If the state seeks the death penalty, evidence will have to be presented to a new jury. The state says they’re requesting more time to review documents and discuss with Castelan’s family before ultimately making their decision.

    Armstrong is scheduled to return to court mid-March.

    In addition, a local attorney was appointed by the judge to represent Armstrong as a backup in case his out-of-town attorney can’t be present.

    Armstrong also requested to be moved with the general jail population, but that’s a decision only the county sheriff can make.

    Typically, capital murder felons are kept in some form of isolation.

    Count on us to continue tracking this story.

    http://www.krgv.com/story/37486331/p...al-murder-case
    Killers are predators in our society , to prevent more crime ,the death penalty is necessary and must go forward on this path.

  4. #14
    Administrator Helen's Avatar
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    New Punishment Trial or Death Penalty For Inmate Convicted of Murder

    By Amy Martinez
    KVEO-TV

    EDINBURG, Texas - The Hidalgo County District Attorney's office is expected to decide if they'll seek the death penalty in a case dating back to 2006.

    47-year-old Douglas Armstrong was sentenced to death in 2007 for killing a Donna man the previous year. However, in November 2017 the Texas Court of Criminal Appeals granted Armstrong a new punishment trial.

    On March 19 the district attorney’s office will decide if it'll move forward with a new punishment trial or if the death penalty is off the table.

    http://www.kveo.com/news/local-news/...der/1053205029
    "I realize this may sound harsh, but as a father and former lawman, I really don't care if it's by lethal injection, by the electric chair, firing squad, hanging, the guillotine or being fed to the lions."
    - Oklahoma Rep. Mike Christian

    “There are some people who just do not deserve to live,”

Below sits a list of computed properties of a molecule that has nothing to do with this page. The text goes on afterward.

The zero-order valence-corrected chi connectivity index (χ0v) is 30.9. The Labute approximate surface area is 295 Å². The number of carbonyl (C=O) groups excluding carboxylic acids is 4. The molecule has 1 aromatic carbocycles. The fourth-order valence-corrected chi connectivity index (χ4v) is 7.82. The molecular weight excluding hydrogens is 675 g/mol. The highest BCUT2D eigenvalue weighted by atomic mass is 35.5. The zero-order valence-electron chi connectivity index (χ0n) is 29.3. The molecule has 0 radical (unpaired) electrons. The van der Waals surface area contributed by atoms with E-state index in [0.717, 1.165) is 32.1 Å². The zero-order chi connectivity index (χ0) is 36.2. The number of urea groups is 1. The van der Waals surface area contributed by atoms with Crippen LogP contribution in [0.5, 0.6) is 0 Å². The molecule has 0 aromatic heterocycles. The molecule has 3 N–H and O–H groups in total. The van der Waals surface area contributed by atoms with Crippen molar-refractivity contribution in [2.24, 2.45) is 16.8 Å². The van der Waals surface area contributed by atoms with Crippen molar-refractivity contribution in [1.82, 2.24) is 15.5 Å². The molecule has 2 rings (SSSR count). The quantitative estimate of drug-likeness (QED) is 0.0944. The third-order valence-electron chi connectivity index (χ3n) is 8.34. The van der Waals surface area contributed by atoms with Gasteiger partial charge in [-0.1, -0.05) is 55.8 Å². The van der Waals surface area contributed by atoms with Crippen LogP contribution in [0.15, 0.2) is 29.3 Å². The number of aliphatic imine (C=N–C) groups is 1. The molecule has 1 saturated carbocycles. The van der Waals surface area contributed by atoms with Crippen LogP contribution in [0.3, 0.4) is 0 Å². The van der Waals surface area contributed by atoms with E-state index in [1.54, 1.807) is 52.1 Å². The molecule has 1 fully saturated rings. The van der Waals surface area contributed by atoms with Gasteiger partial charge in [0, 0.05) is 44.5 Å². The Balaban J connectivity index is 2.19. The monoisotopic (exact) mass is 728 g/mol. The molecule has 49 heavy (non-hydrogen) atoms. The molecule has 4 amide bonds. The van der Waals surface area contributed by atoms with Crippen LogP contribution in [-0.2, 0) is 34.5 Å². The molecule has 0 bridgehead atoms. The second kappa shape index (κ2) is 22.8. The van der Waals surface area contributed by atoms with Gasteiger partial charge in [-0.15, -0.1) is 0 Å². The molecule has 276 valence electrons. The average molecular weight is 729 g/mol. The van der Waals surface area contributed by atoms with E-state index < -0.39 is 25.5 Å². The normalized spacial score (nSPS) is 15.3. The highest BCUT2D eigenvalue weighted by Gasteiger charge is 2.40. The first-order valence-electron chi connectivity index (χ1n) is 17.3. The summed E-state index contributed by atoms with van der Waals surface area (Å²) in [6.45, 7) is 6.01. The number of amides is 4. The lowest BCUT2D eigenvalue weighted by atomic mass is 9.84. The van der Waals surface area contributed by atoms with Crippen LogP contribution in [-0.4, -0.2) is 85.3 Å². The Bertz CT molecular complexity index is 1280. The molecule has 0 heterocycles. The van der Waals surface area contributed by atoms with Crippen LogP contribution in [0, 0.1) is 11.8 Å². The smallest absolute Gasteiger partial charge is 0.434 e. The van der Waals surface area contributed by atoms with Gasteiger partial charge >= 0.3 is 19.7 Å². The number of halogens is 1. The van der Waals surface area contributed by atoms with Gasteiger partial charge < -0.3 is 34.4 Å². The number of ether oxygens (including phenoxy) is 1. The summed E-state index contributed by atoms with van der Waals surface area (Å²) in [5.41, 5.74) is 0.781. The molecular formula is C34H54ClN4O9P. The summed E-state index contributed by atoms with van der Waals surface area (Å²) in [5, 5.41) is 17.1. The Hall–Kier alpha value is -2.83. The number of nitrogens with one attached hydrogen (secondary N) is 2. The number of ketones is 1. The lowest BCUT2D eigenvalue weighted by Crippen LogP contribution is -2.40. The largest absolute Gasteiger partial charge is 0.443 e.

- Rev. Richard Hawke

  5. #15
    Administrator Helen's Avatar
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    State opts against death penalty in 2007 Donna murder case

    By Molly Smith
    The Monitor

    EDINBURG — A man sentenced to death more than a decade ago was given a different type of death sentence Monday: life in prison without parole.

    Douglas Armstrong was sentenced to life after prosecutors decided not to seek the death penalty against him. The 48-year-old won a new punishment trial late last year on appeal.

    A jury found Armstrong guilty of capital murder in 2007 for killing 60-year-old Rafael Castelan of Donna with a box cutter during an alleged robbery the year before. Armstrong was sentenced to death for this crime.

    He has long maintained his innocence, however, and Maslon LLP — the Minnesota law firm representing him pro bono — has argued that someone else killed Castelan in a drug deal gone wrong.

    According to a Nov. 28, 2017 press release the law firm issued after the Texas Court of Criminal Appeals ordered Armstrong’s resentencing, Armstrong stumbled upon Castelan’s body on his way home from a Donna bar. He attempted to walk Castelan, who was critically injured, to a nearby hospital but panicked and fled after witnesses “misinterpreted the scene, called the police and drove their van at Armstrong.”

    Armstrong was removed from death row after Maslon’s team successfully argued that his court-appointed trial attorneys provided ineffective assistance of counsel during the conviction and punishment phases of his trial.